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Van Buren Tyson plant closure: What happened and why?

Tyson has been struggling to get its poultry business running right since the pandemic.

VAN BUREN, Ark. — After Tyson Foods's announced the closure of its Van Buren plant, a lot of people were shocked and left wondering why. The surprise announcement didn't just impact the nearly 1,000 workers in Van Buren, but a second plant in Virginia, which employs almost 700 people, will also close.

Arkansas Business has been following Tyson's recent business moves.

It's been a rocky stretch for Tyson's chicken business. What's been the problem?

Tyson has been struggling to get its poultry business running right since the pandemic. 

And those struggles are showing up in earnings reports, management changes and now moves like the one we saw this week, where the company is closing two long-running poultry processing plants.

One thing we know is that the company has had trouble just keeping pace with chicken demand, which has been huge.

Think about all the chicken restaurants out there, for example. It is wildly popular, and in some cases, Tyson has had to buy chicken from other processors in order to meet demand.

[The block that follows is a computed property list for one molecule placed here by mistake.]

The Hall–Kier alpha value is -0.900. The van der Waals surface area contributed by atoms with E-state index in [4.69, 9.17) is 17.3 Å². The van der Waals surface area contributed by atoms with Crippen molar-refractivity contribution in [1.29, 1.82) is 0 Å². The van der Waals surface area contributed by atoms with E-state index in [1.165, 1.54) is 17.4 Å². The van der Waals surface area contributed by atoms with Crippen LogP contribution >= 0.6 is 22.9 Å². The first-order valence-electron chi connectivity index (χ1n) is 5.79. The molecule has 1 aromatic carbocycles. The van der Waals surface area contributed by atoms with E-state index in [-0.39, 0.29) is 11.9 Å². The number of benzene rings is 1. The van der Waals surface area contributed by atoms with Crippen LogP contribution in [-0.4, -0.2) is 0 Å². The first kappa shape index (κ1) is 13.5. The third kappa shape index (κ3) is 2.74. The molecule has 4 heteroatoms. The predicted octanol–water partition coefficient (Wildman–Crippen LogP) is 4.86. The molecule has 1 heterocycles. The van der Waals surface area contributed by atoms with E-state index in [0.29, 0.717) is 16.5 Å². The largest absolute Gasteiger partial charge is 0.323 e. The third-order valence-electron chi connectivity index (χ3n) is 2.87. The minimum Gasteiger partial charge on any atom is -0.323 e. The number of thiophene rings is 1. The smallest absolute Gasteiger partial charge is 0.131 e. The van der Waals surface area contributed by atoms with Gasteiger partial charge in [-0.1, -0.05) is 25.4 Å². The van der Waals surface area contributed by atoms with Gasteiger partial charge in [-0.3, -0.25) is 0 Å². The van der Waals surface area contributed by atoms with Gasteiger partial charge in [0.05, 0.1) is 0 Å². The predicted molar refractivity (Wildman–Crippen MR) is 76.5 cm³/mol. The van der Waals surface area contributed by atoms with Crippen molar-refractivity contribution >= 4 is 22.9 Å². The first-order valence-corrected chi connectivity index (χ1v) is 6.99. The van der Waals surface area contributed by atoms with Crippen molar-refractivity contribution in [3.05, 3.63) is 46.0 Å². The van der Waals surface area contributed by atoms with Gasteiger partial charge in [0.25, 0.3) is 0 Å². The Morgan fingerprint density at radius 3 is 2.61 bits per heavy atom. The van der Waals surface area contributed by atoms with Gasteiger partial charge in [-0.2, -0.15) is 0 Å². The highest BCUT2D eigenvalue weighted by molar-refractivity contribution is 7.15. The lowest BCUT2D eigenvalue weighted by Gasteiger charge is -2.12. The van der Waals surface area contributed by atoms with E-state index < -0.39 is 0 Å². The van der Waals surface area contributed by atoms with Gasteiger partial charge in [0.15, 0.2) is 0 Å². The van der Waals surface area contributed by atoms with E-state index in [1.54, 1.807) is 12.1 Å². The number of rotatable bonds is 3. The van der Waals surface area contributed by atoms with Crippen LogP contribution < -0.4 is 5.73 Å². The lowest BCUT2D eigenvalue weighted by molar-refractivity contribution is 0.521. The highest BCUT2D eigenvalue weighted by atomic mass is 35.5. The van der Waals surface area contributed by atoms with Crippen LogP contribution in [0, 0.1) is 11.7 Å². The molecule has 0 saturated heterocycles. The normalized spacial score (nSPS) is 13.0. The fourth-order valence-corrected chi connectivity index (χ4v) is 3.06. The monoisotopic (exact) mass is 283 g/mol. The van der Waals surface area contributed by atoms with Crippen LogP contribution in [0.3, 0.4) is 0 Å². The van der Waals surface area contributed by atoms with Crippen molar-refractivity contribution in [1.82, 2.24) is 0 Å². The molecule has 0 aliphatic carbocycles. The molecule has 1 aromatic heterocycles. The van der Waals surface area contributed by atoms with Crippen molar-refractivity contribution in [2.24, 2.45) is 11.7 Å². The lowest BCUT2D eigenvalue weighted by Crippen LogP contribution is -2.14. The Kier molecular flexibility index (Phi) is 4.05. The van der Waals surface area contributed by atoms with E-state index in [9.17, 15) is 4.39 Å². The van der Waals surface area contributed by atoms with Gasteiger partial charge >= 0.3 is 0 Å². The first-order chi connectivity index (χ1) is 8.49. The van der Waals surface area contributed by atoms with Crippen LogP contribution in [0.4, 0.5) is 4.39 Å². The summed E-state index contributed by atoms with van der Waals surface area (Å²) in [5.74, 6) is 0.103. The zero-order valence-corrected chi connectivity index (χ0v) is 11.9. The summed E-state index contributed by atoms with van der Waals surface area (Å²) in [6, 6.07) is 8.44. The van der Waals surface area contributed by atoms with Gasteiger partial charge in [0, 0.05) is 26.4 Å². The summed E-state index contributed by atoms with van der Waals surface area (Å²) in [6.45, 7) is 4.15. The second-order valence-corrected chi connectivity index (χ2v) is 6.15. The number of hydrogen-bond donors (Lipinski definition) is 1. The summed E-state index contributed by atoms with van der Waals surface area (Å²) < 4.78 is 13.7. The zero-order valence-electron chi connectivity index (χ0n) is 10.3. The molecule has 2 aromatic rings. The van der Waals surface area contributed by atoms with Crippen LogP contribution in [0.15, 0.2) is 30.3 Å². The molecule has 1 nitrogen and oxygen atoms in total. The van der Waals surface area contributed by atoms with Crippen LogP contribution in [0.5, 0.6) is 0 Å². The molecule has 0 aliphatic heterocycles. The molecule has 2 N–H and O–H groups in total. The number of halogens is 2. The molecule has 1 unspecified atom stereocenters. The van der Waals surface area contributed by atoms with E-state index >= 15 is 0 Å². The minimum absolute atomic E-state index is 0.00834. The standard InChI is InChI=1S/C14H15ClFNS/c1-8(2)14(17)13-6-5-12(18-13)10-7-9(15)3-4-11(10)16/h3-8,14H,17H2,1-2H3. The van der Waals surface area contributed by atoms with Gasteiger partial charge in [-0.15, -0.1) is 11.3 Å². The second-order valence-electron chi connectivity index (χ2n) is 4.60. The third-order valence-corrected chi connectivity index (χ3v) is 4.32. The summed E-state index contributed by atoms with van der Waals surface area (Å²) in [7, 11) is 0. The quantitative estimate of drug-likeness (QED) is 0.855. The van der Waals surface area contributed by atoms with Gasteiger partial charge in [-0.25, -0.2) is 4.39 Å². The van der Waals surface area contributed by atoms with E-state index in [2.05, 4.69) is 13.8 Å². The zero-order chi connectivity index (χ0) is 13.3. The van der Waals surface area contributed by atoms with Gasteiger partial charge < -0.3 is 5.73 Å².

Meanwhile, prices for everything have gone up — so input costs like feed but also labor. So that's putting real pressure on profit margins in that segment.

Basically — chicken has become less profitable for Tyson, even as demand continues to be really strong.

What has Tyson been trying to do to fix the poultry industry?

Well, earlier this year it replaced the executive at the top of poultry.

In January, CEO Donnie King dismissed David Bray and replaced him with Wes Morris — who's a longtime veteran of both the company and the industry.

Morris had retired from Tyson's prepared foods division, but they have brought him back to lead poultry.

The company has also been exploring more investments in automation and efficiency.

In December, Tyson said it would spend $1.3 billion on automation — executives are basically trying to find ways to save money through robotics and other improved processes in order to improve profit margins.

King has actually cited what he called "inefficient moves and activities" when talking about the company's disappointing poultry financial results.

Would closing some plants also be part of that strategy?

It's possible, yes.

In its statement yesterday, the company said the moves aim to strengthen the poultry business by "optimizing operations and utilizing full available capacity at each plant."

This is a move that aims to improve how Tyson Foods uses its resources inside poultry.

We should note that in fiscal 2021, Tyson posted a $625 million operating loss in its chicken business. The first quarter of this fiscal year was a disappointment, too. Operating income fell 71% in the poultry segment.

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